The DARwin-OP open-source humanoid robot platform has created a lot of buzz recently with detailed images of the bot being “discovered” and tremendous interest on robot and technology websites. Everyone's been excitedly waiting to see DARwin-OP in action.
On Monday, at 2010 IEEE-RAS International Conference on Humanoid Robotics in Nashville, the covers were officially pulled off the robot. From the initial reports, the robot certainly appears to be everything builders have expected, and even more. “This Bot Is Hot!”
Check out these two initial videos posted by Norri Kageki of GetRobo:
DARwin-OP is actually tracking the ball in real time. Notice how quickly he picks up on the ball location and adjusts his movements. This wasn't shot in a controlled environment, it was just in the conference hall under available light conditions, which makes it even more impressive. Typically vision systems like this have difficulty with lighting, and the processing software can have noticeable time lags and hesitation. Yet this implementation is surprisingly smooth.
Again, impressive performance by the robot. It's ability to quickly recover from a fall, right itself, and get back into play is very advanced. Still, I'm a little put off by the human kicking the robot with his foot... Perhaps that's a cultural issue.
Michael Overstreet, publisher of the “I, Bioloid” website and an avid humanoid robot builder, is reporting live from the 2010 IEEE-RAS International Conference on Humanoid Robotics in Nashville. So far, he's uploaded lots of DARwin-OP robot unveiling photos and an initial video clip. I'm sure we'll see and hear more as the conference progresses.
In our previous post about the Robotis Bioloid GP Robot we said that you would have to wait a while for the video clips. But, we just couldn't wait. Here's the latest humanoid robot direct from Korea:
Thanks to the kindness of Tomio Sugiura at the MAKE Tokyo 06 event today, we had our first opportunity to see, hold, and play with the new Robotis Bioloid GP humanoid robot design. All we can say is that the robot is incredibly sweet and will run rings around it's competition.
Videos and close-up photos will be posted soon, but it's already 2:00 am here, and I have to head out to Tsukuba in the morning for the 31st All Japan Micromouse robot competition. So, the GP photos/videos will probably have to wait at least 24 hours.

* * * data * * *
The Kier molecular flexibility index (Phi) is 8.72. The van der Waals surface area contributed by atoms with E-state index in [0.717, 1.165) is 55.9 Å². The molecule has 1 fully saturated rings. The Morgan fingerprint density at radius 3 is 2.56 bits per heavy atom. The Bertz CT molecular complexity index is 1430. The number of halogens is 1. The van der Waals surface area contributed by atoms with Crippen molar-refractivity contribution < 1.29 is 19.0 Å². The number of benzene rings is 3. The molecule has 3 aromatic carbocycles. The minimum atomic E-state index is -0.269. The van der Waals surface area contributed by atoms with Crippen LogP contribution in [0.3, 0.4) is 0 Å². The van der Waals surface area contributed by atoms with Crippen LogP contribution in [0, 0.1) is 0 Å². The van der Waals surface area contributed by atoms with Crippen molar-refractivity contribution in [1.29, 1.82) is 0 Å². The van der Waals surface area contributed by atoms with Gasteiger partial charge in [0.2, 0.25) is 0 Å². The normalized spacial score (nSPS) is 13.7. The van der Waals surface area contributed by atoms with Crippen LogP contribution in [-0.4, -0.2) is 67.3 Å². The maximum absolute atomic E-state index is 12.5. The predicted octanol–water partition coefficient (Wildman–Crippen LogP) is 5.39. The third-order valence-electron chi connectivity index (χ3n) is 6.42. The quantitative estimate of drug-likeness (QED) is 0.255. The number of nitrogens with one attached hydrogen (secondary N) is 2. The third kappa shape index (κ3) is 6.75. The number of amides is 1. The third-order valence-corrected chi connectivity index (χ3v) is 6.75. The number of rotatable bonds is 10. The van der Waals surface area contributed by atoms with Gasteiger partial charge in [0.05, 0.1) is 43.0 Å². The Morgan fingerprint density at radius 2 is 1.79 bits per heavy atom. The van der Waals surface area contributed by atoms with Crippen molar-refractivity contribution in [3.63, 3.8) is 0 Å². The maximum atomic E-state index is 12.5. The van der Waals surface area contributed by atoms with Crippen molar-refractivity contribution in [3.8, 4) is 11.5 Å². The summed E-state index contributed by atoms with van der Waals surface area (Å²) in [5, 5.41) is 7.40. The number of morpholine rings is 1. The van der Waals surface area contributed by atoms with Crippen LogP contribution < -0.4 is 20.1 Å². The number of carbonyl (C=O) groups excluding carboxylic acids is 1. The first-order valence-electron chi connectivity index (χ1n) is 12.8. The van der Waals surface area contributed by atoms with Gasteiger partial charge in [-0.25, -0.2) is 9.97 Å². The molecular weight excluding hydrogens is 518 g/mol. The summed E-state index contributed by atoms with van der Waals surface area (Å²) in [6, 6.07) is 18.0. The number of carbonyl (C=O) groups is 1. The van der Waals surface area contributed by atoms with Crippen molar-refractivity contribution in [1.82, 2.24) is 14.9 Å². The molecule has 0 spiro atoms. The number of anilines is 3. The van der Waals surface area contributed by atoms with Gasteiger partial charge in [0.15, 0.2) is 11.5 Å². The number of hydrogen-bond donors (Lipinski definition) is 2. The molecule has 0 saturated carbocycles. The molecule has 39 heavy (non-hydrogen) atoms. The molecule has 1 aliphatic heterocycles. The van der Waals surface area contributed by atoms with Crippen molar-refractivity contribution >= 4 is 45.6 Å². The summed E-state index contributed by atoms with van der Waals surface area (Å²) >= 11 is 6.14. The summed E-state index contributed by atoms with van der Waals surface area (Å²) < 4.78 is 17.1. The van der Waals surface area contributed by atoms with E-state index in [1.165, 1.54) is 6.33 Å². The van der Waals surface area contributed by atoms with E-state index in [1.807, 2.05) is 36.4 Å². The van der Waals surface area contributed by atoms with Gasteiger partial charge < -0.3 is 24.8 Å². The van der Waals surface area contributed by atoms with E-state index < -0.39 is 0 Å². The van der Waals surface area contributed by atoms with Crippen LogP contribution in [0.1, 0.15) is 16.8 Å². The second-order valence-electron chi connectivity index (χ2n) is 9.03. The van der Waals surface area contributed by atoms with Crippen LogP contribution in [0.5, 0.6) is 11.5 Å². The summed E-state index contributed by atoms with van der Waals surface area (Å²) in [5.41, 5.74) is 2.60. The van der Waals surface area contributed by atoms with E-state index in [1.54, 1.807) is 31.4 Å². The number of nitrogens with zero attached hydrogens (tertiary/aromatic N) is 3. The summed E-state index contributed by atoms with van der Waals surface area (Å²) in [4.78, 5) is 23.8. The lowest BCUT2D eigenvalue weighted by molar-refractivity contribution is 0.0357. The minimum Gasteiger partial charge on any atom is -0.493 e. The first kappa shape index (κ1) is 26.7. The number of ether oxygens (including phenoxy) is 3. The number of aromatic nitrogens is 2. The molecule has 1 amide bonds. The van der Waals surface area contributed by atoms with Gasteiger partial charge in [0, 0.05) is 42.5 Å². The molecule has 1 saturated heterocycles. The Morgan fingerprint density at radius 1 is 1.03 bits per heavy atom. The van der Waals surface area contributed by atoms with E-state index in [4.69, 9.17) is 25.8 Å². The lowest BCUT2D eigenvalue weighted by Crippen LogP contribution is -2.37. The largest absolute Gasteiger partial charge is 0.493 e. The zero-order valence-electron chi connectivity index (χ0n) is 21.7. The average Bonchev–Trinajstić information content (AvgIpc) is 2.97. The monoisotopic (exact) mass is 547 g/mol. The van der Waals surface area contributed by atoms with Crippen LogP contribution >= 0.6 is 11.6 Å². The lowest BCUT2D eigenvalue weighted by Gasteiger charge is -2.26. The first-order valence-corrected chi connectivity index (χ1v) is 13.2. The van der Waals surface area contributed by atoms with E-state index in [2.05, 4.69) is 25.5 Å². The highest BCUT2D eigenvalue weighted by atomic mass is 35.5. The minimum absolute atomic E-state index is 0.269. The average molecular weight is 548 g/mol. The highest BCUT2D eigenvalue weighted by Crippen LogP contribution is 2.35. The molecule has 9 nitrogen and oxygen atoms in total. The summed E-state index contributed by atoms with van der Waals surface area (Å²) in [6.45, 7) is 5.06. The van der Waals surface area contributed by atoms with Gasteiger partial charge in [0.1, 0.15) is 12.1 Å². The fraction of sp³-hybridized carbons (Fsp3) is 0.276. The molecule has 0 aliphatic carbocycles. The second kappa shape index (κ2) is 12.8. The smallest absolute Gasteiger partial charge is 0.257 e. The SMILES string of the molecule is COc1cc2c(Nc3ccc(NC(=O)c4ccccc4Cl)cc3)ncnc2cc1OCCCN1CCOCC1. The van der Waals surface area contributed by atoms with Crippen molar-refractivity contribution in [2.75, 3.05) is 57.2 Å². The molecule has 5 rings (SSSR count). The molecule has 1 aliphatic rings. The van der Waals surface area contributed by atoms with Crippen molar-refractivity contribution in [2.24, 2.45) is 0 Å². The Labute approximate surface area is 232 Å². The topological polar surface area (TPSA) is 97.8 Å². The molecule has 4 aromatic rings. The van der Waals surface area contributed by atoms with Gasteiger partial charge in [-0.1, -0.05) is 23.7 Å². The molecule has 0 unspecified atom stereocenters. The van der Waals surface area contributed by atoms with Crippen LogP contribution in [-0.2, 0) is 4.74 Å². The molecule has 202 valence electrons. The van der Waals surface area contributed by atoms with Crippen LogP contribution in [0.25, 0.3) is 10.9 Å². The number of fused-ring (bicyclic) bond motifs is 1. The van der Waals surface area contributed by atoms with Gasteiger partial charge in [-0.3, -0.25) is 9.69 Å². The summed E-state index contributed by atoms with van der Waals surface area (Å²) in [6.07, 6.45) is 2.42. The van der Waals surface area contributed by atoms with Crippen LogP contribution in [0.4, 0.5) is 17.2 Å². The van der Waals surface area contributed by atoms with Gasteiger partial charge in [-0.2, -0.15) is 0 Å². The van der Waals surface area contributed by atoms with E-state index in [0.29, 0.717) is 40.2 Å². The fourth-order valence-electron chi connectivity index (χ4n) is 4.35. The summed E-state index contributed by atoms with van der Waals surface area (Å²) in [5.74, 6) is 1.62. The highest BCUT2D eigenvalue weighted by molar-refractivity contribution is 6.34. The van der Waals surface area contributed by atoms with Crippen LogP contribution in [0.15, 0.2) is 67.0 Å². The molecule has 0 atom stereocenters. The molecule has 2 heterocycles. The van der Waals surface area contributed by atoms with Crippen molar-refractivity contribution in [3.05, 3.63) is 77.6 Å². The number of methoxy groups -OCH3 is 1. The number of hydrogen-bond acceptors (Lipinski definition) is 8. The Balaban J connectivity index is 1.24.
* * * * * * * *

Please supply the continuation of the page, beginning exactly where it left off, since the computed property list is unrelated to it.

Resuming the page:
With the clock ticking, and less than 72 hours left before they have to get on their plane to Korea, Andrew and Matt decided to tear down one of their humanoids, change their strategy, build a new lightweight design, and create all the motions.
It might seem a little bit crazy, especially to those of us who are used to spending a week or more just creating a simple walking sequence, but for this gang of mad roboticists at Trossen Robotics, it's all par for the course. Once they hit the ground in Korea they'll be facing what has to be some of the toughest humanoid robot competitors in the world. And, it appears that this time they are likely to be the only team representing the skill, power, and winning spirit that the US is known for worldwide.
They even managed to take a few minutes out of their extremely hectic schedule and created this behind-the-scenes video to let all of their fans get a glimpse of what it's all about:
The time pressure in Chicago must be unbelievable right now for Andrew and the Trossen Robotics team. Not only are they actively participating in the robot portion of the iHobby show taking place this weekend, they are they're one of the key supporters and competitors in the Chibots competition, and -- get this -- in less than 30 hours they have to pack everything up, get on a plane, travel to the other side of the world, deal with the jet lag, set up their robots, and be ready to go head to head against the best Korean humanoid robot builders the world has ever seen.